America had The Dress, China has duang!

It's not real, man. It's duang de.

It’s not real, man. It’s duang de.

While the rest of the world was debating the colors of The Dress, people in China were busy popularizing a new word: duang.

Jackie Chan may have been the first to coin the word, but he used it as a sound effect, like “Boing!” in English. Chan used it during a commercial for a shampoo he endorses, saying it “Duang! Made my hair thick and fluffy!”

The word has gained a new meaning that’s gone quickly viral in the last few days. It now means something like “digital effects,” i.e., not real. There’s even a viral video spoofing the original commercial by editing it to seem as if Chan is rapping lyrics.

Tóu fa 头发, by the way, means “hair.”

Why the sudden popularity? It’s hard to say, but it’s probably because of duang’s association with Chan. His son, Jaycee, recently served time for drug offenses. And the “all natural” shampoo Chan extols in the ad is alleged to contain artificial ingredients and chemicals. Plus, Chan, a Hong Kong native, has publicly criticized his birthplace for being too wild and free. Many of his critics believe Chan dissed Hong Kong so he could make movies more easily on the more buttoned-down mainland.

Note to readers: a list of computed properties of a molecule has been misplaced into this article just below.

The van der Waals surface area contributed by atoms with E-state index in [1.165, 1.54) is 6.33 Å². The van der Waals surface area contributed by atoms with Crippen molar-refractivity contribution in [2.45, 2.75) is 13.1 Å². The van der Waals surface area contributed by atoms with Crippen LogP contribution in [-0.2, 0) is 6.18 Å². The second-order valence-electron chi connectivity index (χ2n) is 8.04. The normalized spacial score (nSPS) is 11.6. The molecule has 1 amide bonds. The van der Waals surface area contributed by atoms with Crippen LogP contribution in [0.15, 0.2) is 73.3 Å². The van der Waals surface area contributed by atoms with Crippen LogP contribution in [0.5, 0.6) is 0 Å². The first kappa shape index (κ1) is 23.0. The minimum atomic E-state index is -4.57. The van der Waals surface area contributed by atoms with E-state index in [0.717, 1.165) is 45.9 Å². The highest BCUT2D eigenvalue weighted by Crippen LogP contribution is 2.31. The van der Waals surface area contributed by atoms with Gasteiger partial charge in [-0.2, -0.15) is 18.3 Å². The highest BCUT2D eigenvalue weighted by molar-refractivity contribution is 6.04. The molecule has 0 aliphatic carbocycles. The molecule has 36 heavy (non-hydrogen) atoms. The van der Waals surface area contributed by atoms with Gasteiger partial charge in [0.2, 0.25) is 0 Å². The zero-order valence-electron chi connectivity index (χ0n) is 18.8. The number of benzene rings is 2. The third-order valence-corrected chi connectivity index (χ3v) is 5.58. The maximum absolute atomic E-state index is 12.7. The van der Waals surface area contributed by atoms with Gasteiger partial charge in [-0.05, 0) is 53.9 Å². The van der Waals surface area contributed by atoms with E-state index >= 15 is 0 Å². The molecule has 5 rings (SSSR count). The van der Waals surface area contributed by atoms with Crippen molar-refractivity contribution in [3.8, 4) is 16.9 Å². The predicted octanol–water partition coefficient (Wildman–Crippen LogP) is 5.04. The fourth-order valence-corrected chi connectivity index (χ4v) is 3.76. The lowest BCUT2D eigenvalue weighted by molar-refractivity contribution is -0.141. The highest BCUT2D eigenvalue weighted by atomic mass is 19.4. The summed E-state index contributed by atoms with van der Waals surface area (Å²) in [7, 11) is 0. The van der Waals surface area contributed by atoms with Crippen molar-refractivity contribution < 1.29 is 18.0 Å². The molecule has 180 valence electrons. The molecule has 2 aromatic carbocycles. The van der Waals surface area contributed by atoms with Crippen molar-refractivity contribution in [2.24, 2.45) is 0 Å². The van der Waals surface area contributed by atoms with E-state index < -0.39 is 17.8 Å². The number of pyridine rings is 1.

Whatever the case, duang has now popped up all over social media in China. I noticed it yesterday for the first time, but by today it had become even more common in my QQ and WeChat timelines. So I could be one of the cool kids, I went online to find out about it.

Here’s one report and here’s a more scholarly approach.

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